Transcript

Log into the online page for data handling• Log into the google doc with the answers you have sent

to Jo. We will use that in a little while. https://drive.google.com/drive/folders/12QHkA0-FleJzkF_Zx70LPy_-0Js_O6gV?ths=true

Now:• https://ccpathways.co.uk/level-3-maths-online/• You'll need the password L3Maths16• on the Data Handling button• Read HO1 Data Handling and note on your ILP anything

you need to focus on.

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Session aim

• To review & extend participants’ personal mathematics relating to statistics and probability

• To apply concepts of statistics and probability to solve problems

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What do you need to know about statistics?

• Mean, median and mode• Sampling techniques• Data transformation (measures of

dispersion, curve fitting, spread, upper and lower quartiles, interquartile range, standard deviation)

• Statistical diagrams• Regression• Correlations• Probability

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Measures of dispersion

• Range• Interquartile range• Variance• Standard deviation

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Standard deviation

Standard deviation is used to assess if a data point is

OR

Standard and expected

(ie within expected variation)

Unexpected and unusual

(significantly above or below the average)

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• What does Σ mean?• It is the summation operator (so have a go at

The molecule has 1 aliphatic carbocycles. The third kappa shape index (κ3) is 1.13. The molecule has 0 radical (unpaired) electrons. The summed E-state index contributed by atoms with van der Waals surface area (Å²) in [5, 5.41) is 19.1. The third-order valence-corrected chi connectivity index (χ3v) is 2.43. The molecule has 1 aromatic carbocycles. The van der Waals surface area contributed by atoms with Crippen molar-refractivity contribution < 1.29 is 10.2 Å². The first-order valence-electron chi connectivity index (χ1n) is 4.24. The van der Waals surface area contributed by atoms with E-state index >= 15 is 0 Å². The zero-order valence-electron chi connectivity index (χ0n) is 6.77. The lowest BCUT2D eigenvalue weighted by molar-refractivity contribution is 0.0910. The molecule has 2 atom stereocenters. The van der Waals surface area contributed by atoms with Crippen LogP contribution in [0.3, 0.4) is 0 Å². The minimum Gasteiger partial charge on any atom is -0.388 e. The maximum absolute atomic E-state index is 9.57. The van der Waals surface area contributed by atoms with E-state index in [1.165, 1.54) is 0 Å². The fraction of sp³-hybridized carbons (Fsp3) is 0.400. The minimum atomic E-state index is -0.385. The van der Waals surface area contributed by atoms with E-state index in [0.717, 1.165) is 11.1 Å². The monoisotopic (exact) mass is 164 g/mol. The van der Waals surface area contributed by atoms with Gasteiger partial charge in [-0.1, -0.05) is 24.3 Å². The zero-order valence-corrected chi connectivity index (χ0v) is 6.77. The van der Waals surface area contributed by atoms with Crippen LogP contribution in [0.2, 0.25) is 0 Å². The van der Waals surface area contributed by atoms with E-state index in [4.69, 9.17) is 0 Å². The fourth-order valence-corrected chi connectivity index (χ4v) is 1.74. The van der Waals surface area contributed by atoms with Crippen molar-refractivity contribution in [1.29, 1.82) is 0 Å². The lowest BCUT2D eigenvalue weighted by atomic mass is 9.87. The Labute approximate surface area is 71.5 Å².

calculating the following)

Upper case sigma

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Standard deviation

Use the populationstandard deviation (σ) when data is relates to the entire population:

The standard deviation of a sample of the population (s) can be estimated using:

Note: • xi represents the individual values of x; • is the mean of all the values of x

(sometimes μ is used)

• N is the number of values ©greatlearning,2017

Grouped frequency distribution

450

400

350

300

250

200

150

100

50

0

Score 0-10 11-20 21-30 31-40 41-50 51-60 61-70Frequency

10 60 230 420 250 28 2

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Cumulative frequency table

Score 0-10 11-20 21-30 31-40 41-50 51-60 61-70

Frequency 10 60 230 420 250 28 2

Score £10 £20 £30 £40 £50 £60 £70

Cumulative frequency

10 70 300 720 1000998970

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Cumulative frequency graph

Score £10 £20 £30 £40 £50 £60 £70

Cumulative frequency

10 70 300 720 970 998 1000

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What’smisleading?

45

40

35

30

25

20

15

10

5

00 10 20 30 40 50 60 70 80 90 100 110 120 130 140 150

Score

Freq

uenc

y

Score 0-10 11-20 21-30 31-50 51-100 101-150

Frequency 20 38 42 18 6 1

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Frequenciesproportionaltoareaofbars

45

40

35

30

25

20

15

10

5

00 10 20 30 40 50 60 70 80 90 100 110 120 130 140 150

Score

Freq

uenc

y

Score 0-10 11-20 21-30 31-50 51-100 101-150

Frequency 20 38 42 18 6 1

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Combined probabilities

When two coins are tossed there are three possible outcomes: • Two heads• One head• No headsThe probability of two heads is therefore ⅓

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Train punctuality data

On-time 84%

Up to 15 min late 7%

15-30 min. late 4%

More than 30 min. late 2%

Cancelled 3%

Scheduled services running in the last month:

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Probability&frequencydata

450

400

350

300

250

200

150

100

50

00 10 20 30 40 50 60 70 80 90 100

Score

Freq

uenc

y

Score 0-10 11-20 21-30 31-40 41-50 51-60 61-70

Frequency 10 60 230 420 250 28 2

©greatlearning,2017

Probability – remember!

• Probability is: (Number of ways it can happen)

(Total number of outcomes)

• Dependent Events (such as removing marbles from a bag) are affected by previous events

• Independent events (such as a coin toss are not affected by previous events